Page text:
When end-users consider options to contract for data and voice communication services, the industry sometimes complicates these discussions by using different terminology and abbreviations. Although the intent of all proposals is probably to explain the offer and its advantages, it could have the opposite effect and confuse the topic.
This discussion considers the definition of a “managed service” vs the definition of a “broadband service”. This is one possible area that can create confusion. Even the trusted Wikipedia does not volunteer a clear definition of the terms “managed service” and “broadband service” as applicable to data or Internet communication services.
The 5 differences listed here are just one possible analysis, and there could be different views and perspectives on these service definitions. To complicate matters further, the term “broadband Internet” is also used to define “high speed Internet”. For the purpose of this discussion, we are referring to all data networks and not just Internet access networks.
The following 5 areas will help to build an understanding of the two types of data communication services:
#1. How you select your service
The requirements of a Managed Service are mostly discussed during one-on-one meetings between the network engineers and architects of the service provider and the end-user teams. The purpose of these meetings is to define the best solution for the user’s needs and often to create a customised network solution. For a Broadband Service, there is no opportunity for customisation and the end-user selects a standard service from a list of available options.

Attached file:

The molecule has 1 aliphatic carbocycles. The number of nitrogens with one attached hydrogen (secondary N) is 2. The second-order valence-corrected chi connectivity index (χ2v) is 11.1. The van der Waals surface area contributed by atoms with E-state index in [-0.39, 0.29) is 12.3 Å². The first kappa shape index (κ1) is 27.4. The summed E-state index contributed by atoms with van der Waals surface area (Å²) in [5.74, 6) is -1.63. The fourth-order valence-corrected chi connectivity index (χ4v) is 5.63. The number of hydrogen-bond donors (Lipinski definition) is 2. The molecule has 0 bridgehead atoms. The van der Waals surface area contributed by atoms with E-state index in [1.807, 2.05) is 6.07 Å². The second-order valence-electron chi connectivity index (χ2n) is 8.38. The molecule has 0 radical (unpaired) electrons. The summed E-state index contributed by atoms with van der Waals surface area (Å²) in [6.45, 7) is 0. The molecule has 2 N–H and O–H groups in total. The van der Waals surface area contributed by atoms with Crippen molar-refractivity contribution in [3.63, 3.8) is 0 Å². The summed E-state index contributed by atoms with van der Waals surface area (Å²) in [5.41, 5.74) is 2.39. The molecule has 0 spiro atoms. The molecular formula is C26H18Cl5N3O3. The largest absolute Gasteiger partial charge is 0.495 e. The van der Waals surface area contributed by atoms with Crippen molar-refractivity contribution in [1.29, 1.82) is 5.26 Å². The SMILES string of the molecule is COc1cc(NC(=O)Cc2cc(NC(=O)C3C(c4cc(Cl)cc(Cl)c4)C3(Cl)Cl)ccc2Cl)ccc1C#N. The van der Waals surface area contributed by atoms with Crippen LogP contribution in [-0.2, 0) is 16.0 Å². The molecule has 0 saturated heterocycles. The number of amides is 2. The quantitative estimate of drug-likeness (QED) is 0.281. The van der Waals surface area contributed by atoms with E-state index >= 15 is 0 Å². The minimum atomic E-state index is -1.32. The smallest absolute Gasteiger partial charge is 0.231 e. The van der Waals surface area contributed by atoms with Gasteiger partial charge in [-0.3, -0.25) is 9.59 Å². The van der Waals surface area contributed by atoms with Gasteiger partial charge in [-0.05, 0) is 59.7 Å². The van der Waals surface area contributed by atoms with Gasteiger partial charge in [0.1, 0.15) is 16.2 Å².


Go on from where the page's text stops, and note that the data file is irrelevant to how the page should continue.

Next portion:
#2 Network integration
Any communication network is only one segment of a bigger solution, such as an ATM network for a bank or a point-of-sale solution for a retail merchant. In the case of the customised Managed Service, there is close collaboration to ensure seamless end-to-end operation of the communication and application networks. For Broadband Services, the integration into the end-to-end solution is either not required, as is the case with normal Internet services, or it is done by the end-user team.
#3 Service levels
Operating service levels such as data usage, data rates and network bandwidth pools for Managed Services will be specifically defined, costed and implemented to meet the end-user criteria and requirements. For Broadband Services, the user service must be selected from an available list of options.
#4 Support and repair
The support and repair levels are the key differentiators between Managed Services and Broadband Services. Managed Services are provided with strict SLAs which define uptime, time-to-repair etc. with proactive service monitoring and monthly service delivery reports. Broadband Services, on the other hand, are provided with no agreed uptime or equipment time-to-repair specifications.
#5 User group
Managed Services are mostly used by business-critical applications such as for connectivity to ATMs, point-of-sale devices or industrial control applications. Broadband Services are priced better for individual and non-business critical applications.
The first order classification of Managed Services is services for bespoke network solutions with specific customised service definitions and enforceable service level agreements (SLAs). Broadband Services are best-effort services which offer off-the-shelf selections with general service levels and no option for customisation.
As an experienced “off-grid” solutions and services provider, Q-KON has the resources to offer highly specialised Managed Services as well as options for Broadband Services. Understanding the different dynamics and being able to operate in complex end-to-end user environments such as the financial services sector, while also being able to offer options for non-business critical applications, is key to our success in providing leading satellite access services.